Using A.I. to Generate Hypotheses on Compressed Representations of Physical Systems

As noted, I’ve now turned my attention to thermodynamics, but rather than simply describe the physics alone, I’ve decided instead to supplement my work with software that actually implements the models of physics I’m describing. This software is in turn rooted in my work in A.I., which together, allow for sophisticated scientific computing to be executed on cheap consumer devices. In this note, I’ll discuss an observation that I made in my original paper on physics about the nature of apparently random behavior.

Sequences of States

In, A Computational Model of Time-Dilation [1], I presented a model of physics rooted in information theory that implies the correct equations of physics, while nonetheless making use of objective time. The net result is a simple, and ultimately correct model of physics that is, even for scientific purposes, indistinguishable from relativity. It has the added benefit of being entirely quantized, which makes it ideal for scientific computing. In the final section of [1], I introduced some tangential ideas that I didn’t want to leave out, but didn’t fully unpack, since they were not necessary to the main result of the paper, which is a mechanical model of time-dilation without space-time. Specifically, I noted that what seems to be random behavior, could nonetheless be generated by deterministic rules, politely suggesting that perhaps the notion of physical randomness is not really well-described (see Section 6.4 of [1]).

The intuition is as follows: just imagine a simple Newtonian projectile that we’ve observed N times along its path from launch till landing. Because of Newton, we can write down an equation that will produce a curve that has what is, for all practical purposes, a one-to-one correspondence to the measurements of its positions as a function of time, provided that we know its mass and initial velocity. Therefore, we can define a function that takes the initial conditions of the projectile as its inputs, and generates each point along the path as its output. Expressed symbolically, the function P(t) = F(m,v_0,t) would generate the position of the projectile at time t, given its mass, initial velocity, and the time in question. This is how you normally do physics, which is to take a set of initial conditions, and solve for some future state of the system, applying a rule to those initial conditions.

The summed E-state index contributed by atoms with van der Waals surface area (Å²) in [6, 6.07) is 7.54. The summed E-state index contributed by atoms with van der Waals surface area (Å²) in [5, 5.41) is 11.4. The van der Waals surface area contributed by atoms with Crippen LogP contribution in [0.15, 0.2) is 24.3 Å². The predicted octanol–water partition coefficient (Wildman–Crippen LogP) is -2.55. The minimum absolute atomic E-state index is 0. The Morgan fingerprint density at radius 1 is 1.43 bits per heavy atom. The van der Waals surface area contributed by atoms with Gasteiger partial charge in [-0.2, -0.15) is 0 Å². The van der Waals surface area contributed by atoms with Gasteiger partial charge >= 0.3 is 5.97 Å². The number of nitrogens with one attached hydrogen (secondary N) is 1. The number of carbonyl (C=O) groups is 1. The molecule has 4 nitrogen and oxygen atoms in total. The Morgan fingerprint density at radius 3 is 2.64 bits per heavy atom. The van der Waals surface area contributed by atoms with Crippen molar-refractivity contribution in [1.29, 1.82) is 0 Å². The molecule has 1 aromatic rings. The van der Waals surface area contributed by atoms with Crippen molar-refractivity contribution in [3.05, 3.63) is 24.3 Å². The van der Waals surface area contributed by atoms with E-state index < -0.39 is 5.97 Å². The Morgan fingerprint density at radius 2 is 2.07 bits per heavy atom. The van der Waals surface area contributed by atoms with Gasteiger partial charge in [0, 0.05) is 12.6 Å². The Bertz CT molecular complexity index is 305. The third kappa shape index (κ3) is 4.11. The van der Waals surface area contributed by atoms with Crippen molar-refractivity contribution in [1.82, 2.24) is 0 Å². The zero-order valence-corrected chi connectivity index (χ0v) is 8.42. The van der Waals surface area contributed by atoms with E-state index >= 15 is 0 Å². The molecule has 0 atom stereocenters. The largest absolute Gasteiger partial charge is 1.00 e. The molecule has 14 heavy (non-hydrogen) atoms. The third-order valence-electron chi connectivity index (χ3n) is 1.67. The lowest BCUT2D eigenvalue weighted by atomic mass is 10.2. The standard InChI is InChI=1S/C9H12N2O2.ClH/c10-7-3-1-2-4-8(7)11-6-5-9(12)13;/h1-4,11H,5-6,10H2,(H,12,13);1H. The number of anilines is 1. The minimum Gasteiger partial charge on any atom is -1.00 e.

Now imagine instead, that we simply created a dictionary of the observations of the projectile over time, where the first entry of the dictionary contains the first observed position of the projectile, the second entry contains the second observed position, and so on. Note that if we take this approach, then we don’t need a rule of physics, because we can instead simply describe the path of the projectile using the indices of the dictionary in order. That is, the path of the projectile can be described by the sequence of integers (1, 2, 3, \ldots, N), since these integers correspond to the entries of our dictionary, that in turn contain the positions of the projectile over the course of its path. Expressed symbolically, P(i) = dictionary(i), which expressed in plain English, means that the i-th position of the projectile is in entry i of our dictionary.